This story is by Kristine Yarwood and was part of our 2017 Summer Writing Contest. You can find all the Summer Writing Contest stories here.
I held my coat over my head and dashed to the car. I threw the drenched coat and work bag into the passenger seat and started the ignition. Water bucketing down made it nearly impossible for me to see as I wheeled the rental car out of the high-tech business complex in Arlington, Virginia. My boss, American News Corporation News Director, Rich Randall, wasn’t going to believe what I’d just learned! I impatiently crept behind a sluggish snake of nondescript dark luxury vehicles.
Upon reaching DC proper, I pulled into a public lot. Coming to rest between two white lines, I popped it into park and kept the vehicle idling. I figured I’d prevent draining the battery while enjoying a necessary break from the late-summer Washington, DC weather and checking in with Rich. I scrolled through my contacts and dialed.
“Rich, it’s Hayden.”
“Ginny Hayden, my star correspondent! That was quick. I hope you dug up something good for me from those nerds in white coats with clipboards,” he bellowed.
“I just left the interview. Holy crap, you weren’t kidding! We’re going to win the news ratings when this goes out,” I smiled while talking, ending my sentence with a lilt, emphasizing my excitement.
Our network had suffered a hit in the ratings after one of the ex-anchors was caught in a series of lies she’d constructed to garner attention solely for the racy, salacious headlines that ran throughout the spring and summer. We needed a ratings turnaround, and fast.
“Great! Tell me everything!”
“Director Howell and Dr. Walker took me on a tour of their insanely secure building, showcasing details of their top-secret program. They’re planning a press conference for the global announcement. I have the exclusive preview. They said we can launch it anytime, as long as we give them a one-day lead before teasing it on the network or putting anything on social media.”
“Sounds huge! What’s all the fuss about? What are they up to?”
“Cloning! And, hold on. This isn’t about farm animals. Wait! You’d better sit down,” I ordered. I heard a distinctive thud as he plopped down into his metal and leather office chair.
“I’m sitting, but this had better not be about cows, goats, pigs, or llamas. Back up, and tell me what sort of science-y hoo-ha they’re doing with these… clones.” He drew the last word out like a kid pulling bubble gum out while clenching the end of it between his teeth.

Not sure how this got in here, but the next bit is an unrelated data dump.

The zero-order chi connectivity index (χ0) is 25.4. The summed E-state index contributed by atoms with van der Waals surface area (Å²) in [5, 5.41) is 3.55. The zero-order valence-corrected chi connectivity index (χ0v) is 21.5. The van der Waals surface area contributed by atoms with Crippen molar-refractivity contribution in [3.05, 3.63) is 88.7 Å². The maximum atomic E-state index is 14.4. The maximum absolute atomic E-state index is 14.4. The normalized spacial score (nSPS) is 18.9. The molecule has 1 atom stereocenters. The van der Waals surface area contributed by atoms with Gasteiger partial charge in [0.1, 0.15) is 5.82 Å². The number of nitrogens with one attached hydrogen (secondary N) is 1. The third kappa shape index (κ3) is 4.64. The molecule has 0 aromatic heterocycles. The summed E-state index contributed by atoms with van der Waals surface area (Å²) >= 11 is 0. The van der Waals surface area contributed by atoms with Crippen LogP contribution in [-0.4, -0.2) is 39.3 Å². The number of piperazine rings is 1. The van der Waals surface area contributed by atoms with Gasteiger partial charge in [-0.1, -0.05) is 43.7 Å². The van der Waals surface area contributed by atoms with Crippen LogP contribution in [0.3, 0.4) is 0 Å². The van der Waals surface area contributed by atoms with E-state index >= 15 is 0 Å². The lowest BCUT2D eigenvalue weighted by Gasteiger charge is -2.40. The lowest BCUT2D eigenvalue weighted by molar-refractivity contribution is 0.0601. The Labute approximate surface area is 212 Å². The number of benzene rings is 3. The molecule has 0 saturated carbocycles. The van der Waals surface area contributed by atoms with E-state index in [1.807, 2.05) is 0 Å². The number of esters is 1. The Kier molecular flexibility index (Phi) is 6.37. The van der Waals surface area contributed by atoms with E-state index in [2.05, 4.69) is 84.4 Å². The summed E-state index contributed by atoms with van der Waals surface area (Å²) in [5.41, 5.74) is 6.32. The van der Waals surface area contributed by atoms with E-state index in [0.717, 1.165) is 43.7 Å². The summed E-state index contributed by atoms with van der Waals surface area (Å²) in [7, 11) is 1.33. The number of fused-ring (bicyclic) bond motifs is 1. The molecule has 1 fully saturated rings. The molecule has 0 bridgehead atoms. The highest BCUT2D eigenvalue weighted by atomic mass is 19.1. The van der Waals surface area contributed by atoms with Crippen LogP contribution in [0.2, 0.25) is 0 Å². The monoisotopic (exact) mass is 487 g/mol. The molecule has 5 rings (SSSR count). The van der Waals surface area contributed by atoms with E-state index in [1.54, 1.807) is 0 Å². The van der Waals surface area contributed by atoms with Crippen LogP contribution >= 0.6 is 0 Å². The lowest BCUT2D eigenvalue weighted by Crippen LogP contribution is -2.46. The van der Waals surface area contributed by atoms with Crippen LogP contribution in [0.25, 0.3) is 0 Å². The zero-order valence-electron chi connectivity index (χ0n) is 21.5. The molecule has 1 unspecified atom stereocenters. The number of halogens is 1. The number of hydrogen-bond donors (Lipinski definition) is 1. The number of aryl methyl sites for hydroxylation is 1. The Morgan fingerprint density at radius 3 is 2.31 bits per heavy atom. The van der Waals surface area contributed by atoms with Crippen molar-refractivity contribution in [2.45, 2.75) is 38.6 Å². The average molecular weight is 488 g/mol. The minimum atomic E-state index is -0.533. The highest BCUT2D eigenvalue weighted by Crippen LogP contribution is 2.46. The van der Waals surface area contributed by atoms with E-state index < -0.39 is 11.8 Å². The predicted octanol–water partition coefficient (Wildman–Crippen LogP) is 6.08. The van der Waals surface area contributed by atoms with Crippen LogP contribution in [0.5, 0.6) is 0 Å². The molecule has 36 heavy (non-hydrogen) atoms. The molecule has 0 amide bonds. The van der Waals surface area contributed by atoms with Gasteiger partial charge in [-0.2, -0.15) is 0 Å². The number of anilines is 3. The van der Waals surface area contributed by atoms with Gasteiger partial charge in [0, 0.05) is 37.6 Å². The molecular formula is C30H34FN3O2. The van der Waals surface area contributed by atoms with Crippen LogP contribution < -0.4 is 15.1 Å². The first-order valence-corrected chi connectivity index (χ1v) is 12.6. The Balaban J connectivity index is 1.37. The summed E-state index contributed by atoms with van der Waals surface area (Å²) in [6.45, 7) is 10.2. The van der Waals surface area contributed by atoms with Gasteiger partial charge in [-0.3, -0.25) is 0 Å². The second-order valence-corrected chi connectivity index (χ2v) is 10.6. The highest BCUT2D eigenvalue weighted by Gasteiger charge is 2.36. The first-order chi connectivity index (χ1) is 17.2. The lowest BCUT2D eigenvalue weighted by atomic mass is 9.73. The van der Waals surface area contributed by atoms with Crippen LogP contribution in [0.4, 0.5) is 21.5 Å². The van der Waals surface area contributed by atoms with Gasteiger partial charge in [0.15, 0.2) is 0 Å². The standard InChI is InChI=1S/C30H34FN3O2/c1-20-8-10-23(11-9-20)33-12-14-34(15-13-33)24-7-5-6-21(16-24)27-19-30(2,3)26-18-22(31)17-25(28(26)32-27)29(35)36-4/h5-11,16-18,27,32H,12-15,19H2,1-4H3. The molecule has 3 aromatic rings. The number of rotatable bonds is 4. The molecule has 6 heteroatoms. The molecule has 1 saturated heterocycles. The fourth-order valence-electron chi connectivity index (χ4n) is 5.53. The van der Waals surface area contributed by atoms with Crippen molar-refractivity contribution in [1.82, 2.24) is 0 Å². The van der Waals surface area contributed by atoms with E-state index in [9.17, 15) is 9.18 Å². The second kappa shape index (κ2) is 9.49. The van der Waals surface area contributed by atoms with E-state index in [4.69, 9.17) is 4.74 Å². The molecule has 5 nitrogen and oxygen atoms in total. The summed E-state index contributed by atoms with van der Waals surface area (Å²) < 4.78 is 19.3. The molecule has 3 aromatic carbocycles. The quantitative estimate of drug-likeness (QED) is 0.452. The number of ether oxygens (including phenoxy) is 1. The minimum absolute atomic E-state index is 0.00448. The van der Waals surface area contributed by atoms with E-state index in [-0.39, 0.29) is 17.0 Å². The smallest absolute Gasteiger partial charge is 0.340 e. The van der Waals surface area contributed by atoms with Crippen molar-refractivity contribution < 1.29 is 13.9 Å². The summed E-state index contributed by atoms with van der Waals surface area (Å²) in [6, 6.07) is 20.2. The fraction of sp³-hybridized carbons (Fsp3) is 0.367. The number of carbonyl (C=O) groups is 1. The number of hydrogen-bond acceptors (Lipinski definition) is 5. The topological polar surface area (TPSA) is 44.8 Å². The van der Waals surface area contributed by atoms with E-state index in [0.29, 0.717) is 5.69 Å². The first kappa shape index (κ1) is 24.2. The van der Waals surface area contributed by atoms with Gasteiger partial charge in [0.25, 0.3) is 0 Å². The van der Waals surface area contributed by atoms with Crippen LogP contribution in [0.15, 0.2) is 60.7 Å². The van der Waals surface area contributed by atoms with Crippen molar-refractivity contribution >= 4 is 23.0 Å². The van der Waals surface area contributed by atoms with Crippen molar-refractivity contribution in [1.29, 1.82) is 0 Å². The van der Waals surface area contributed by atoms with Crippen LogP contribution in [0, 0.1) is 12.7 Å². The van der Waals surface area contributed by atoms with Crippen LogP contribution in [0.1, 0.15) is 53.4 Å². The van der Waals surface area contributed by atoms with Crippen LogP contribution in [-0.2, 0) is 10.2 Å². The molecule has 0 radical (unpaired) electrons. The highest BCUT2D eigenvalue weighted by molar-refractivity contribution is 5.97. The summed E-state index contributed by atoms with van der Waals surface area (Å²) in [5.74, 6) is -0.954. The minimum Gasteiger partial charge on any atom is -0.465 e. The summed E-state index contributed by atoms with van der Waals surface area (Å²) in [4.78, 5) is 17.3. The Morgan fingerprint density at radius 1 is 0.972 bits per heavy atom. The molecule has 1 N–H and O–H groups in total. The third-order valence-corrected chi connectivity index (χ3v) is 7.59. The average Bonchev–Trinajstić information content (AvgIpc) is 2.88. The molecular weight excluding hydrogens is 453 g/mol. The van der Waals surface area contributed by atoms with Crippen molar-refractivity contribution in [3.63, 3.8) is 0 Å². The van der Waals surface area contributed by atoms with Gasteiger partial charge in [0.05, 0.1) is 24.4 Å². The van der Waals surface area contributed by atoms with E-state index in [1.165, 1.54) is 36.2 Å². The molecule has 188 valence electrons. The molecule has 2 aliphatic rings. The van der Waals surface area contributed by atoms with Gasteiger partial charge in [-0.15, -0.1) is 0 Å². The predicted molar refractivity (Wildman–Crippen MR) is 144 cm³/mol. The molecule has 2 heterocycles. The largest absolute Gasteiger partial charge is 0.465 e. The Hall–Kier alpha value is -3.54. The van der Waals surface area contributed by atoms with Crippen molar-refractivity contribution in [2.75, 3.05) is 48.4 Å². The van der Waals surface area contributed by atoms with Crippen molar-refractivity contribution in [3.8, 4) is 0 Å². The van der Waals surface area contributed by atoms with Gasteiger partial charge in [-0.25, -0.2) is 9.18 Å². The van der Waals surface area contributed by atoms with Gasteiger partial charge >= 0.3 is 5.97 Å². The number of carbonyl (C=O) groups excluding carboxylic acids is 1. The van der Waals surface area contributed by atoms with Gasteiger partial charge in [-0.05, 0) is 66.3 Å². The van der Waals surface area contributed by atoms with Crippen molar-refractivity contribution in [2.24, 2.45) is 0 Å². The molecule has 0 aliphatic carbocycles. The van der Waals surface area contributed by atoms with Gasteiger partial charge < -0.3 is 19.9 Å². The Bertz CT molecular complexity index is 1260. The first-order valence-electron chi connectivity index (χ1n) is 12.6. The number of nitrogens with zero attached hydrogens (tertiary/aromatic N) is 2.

“They are cloning every single – deceased – US president!”
“What?!? Why? Do they think that’s wise? What the hell are they doing that for?”
“NASA commissioned this project, planning to populate a new space station, and eventually a planet, beginning with a collection of our country’s leaders. They explained to me there are similar plans in place in other countries, as well!”
“Wow! Have they been successful yet? Did you get to see any of the clones?”
“I saw a few on closed-circuit TV. They have multiple copies of everyone, from Washington through Nixon. Oh, and one of Reagan, around the time of the assassination attempt in 1981. They’re working on more current ones since his passing. Ford, Carter, and Bush forty-one are in-progress.”
“There must be more reasons than simply populating outer space with these things,” he pondered audibly.
“Yes. They plan to rent out clones to classrooms, museums, and even to the presidential libraries. They think it will be a phenomenon. It’s a cutting-edge way to present history with living, breathing presidents instead of waxy, robotic imposters. They want an ‘immersive and realistic, interactive experience,’” I said, in my best impression of Dr. Walker’s proper British accent.
“Well, I’ll be! What about other countries, especially our enemies? Don’t they think this could be opening us up to huge security problems?”
“No. Other countries are reportedly doing similar things. The research already exists. Production has either started, or will soon, in almost all our allies’ lands. FBI Director Howell said there’s a safety net in place. Get this: the clones will self-destruct each time their rental agreements end, or if they go missing or fall into enemy hands. That’s the biggest fail-safe they have!”
“So, they not only create the clones, they destroy them,” Rich summarized what I’d said. “That seems cold. I can see why it might be important, from domestic and international standpoints.” He took a beat before adding, “this is… massive.”
“It has the potential to be, yes,” I agreed.
“I sense doubt from you. There’s more. What aren’t you telling me?” Busted. He knew me too well, after working at our college radio station together for three years. He had dated my roommate for a semester, so I knew more about him than I cared to recall.
“Listen, I overheard them talking after the interview concluded. There is one more fascinating item. I don’t have clearance to publicize it; it’s off the record.”
“Out with it. Come on, it’s me!” he boomed heartily, as if we were sharing an inside joke over stale coffee in the break room. Once or twice before, he had broken news ahead of my official clearance. I remained hesitant.
“If you leak this tidbit, trust that I will hunt you down. I’ll have your job, your house, your Mercedes, and anything else you value! Am I making myself clear?”
“Crystal clear. Tell me,” he whined.
“They have two completed clones of the sitting president.”
“No way! Didn’t you say this was only dead presidents?”
“It stood out to me as incredibly strange, too. They had zero George W. Bushes, Clintons, or Obamas ready.”
“Ginny, something big must be in the works. Maybe there’s a credible threat of some sort. Do you think they know what?”
“Could be. I’d say it seems highly probable.”
I heard a tap on my window. I turned, shocked to see the end of a gun pointed at my head.